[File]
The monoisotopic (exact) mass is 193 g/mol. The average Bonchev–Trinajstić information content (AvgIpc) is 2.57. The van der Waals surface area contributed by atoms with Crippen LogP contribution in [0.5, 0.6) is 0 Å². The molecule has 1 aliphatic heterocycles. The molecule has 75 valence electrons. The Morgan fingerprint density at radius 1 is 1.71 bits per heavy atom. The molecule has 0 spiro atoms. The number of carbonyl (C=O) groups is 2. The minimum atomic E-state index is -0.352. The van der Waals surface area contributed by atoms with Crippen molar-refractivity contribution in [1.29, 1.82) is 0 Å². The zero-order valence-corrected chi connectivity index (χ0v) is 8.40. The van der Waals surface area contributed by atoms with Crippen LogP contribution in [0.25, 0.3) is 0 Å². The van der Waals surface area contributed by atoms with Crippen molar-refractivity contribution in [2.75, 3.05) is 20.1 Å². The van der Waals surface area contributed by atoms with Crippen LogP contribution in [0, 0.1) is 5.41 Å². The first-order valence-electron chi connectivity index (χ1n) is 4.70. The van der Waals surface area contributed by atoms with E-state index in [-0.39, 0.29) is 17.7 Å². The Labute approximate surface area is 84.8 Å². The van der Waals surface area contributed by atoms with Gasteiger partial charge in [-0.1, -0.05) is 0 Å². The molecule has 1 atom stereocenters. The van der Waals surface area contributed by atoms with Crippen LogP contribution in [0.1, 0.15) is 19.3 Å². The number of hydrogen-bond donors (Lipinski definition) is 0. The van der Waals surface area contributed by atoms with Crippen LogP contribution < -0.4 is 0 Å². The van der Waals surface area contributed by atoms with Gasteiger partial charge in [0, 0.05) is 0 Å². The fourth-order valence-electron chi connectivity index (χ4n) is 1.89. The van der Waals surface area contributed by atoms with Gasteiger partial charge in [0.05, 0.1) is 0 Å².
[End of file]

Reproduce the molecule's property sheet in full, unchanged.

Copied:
The monoisotopic (exact) mass is 193 g/mol. The average Bonchev–Trinajstić information content (AvgIpc) is 2.57. The van der Waals surface area contributed by atoms with Crippen LogP contribution in [0.5, 0.6) is 0 Å². The molecule has 1 aliphatic heterocycles. The molecule has 75 valence electrons. The Morgan fingerprint density at radius 1 is 1.71 bits per heavy atom. The molecule has 0 spiro atoms. The number of carbonyl (C=O) groups is 2. The minimum atomic E-state index is -0.352. The van der Waals surface area contributed by atoms with Crippen molar-refractivity contribution in [1.29, 1.82) is 0 Å². The zero-order valence-corrected chi connectivity index (χ0v) is 8.40. The van der Waals surface area contributed by atoms with Crippen LogP contribution in [0.25, 0.3) is 0 Å². The van der Waals surface area contributed by atoms with Crippen molar-refractivity contribution in [2.75, 3.05) is 20.1 Å². The van der Waals surface area contributed by atoms with Crippen LogP contribution in [0, 0.1) is 5.41 Å². The first-order valence-electron chi connectivity index (χ1n) is 4.70. The van der Waals surface area contributed by atoms with E-state index in [-0.39, 0.29) is 17.7 Å². The Labute approximate surface area is 84.8 Å². The van der Waals surface area contributed by atoms with Gasteiger partial charge in [-0.1, -0.05) is 0 Å². The molecule has 1 atom stereocenters. The van der Waals surface area contributed by atoms with Crippen LogP contribution in [0.1, 0.15) is 19.3 Å². The number of hydrogen-bond donors (Lipinski definition) is 0. The van der Waals surface area contributed by atoms with Crippen LogP contribution < -0.4 is 0 Å². The van der Waals surface area contributed by atoms with Gasteiger partial charge in [0, 0.05) is 0 Å². The fourth-order valence-electron chi connectivity index (χ4n) is 1.89. The van der Waals surface area contributed by atoms with Gasteiger partial charge in [0.05, 0.1) is 0 Å².